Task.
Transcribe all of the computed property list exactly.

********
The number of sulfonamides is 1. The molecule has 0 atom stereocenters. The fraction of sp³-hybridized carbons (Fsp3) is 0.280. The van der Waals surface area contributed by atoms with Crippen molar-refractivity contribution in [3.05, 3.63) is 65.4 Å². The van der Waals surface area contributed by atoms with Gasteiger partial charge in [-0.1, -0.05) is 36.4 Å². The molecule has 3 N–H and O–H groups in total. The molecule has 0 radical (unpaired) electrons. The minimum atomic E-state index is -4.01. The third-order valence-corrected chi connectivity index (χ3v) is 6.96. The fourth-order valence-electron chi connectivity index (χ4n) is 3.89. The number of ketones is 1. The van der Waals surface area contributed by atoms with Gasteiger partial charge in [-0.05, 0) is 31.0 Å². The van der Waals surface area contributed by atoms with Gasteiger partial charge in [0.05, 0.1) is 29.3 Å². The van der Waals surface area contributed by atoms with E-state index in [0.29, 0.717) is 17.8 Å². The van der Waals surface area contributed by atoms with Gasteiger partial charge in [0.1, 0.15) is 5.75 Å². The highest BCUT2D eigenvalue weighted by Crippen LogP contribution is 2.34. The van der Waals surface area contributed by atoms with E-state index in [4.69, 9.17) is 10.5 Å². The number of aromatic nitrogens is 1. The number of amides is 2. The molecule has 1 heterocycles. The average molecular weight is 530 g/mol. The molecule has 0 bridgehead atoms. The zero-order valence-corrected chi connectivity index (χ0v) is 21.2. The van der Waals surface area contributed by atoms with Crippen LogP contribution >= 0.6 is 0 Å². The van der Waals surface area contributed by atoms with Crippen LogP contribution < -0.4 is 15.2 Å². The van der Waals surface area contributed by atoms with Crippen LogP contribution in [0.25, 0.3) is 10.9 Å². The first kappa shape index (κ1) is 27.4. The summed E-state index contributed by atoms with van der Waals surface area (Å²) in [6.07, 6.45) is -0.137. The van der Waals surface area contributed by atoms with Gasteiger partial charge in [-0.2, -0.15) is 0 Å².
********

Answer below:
The number of sulfonamides is 1. The molecule has 0 atom stereocenters. The fraction of sp³-hybridized carbons (Fsp3) is 0.280. The van der Waals surface area contributed by atoms with Crippen molar-refractivity contribution in [3.05, 3.63) is 65.4 Å². The van der Waals surface area contributed by atoms with Gasteiger partial charge in [-0.1, -0.05) is 36.4 Å². The molecule has 3 N–H and O–H groups in total. The molecule has 0 radical (unpaired) electrons. The minimum atomic E-state index is -4.01. The third-order valence-corrected chi connectivity index (χ3v) is 6.96. The fourth-order valence-electron chi connectivity index (χ4n) is 3.89. The number of ketones is 1. The van der Waals surface area contributed by atoms with Gasteiger partial charge in [-0.05, 0) is 31.0 Å². The van der Waals surface area contributed by atoms with Gasteiger partial charge in [0.05, 0.1) is 29.3 Å². The van der Waals surface area contributed by atoms with E-state index in [0.29, 0.717) is 17.8 Å². The van der Waals surface area contributed by atoms with Gasteiger partial charge in [0.1, 0.15) is 5.75 Å². The highest BCUT2D eigenvalue weighted by Crippen LogP contribution is 2.34. The van der Waals surface area contributed by atoms with E-state index in [4.69, 9.17) is 10.5 Å². The number of aromatic nitrogens is 1. The number of amides is 2. The molecule has 1 heterocycles. The average molecular weight is 530 g/mol. The molecule has 0 bridgehead atoms. The zero-order valence-corrected chi connectivity index (χ0v) is 21.2. The van der Waals surface area contributed by atoms with Crippen LogP contribution >= 0.6 is 0 Å². The van der Waals surface area contributed by atoms with Crippen LogP contribution < -0.4 is 15.2 Å². The van der Waals surface area contributed by atoms with Crippen LogP contribution in [0.25, 0.3) is 10.9 Å². The first kappa shape index (κ1) is 27.4. The summed E-state index contributed by atoms with van der Waals surface area (Å²) in [6.07, 6.45) is -0.137. The van der Waals surface area contributed by atoms with Gasteiger partial charge in [-0.2, -0.15) is 0 Å².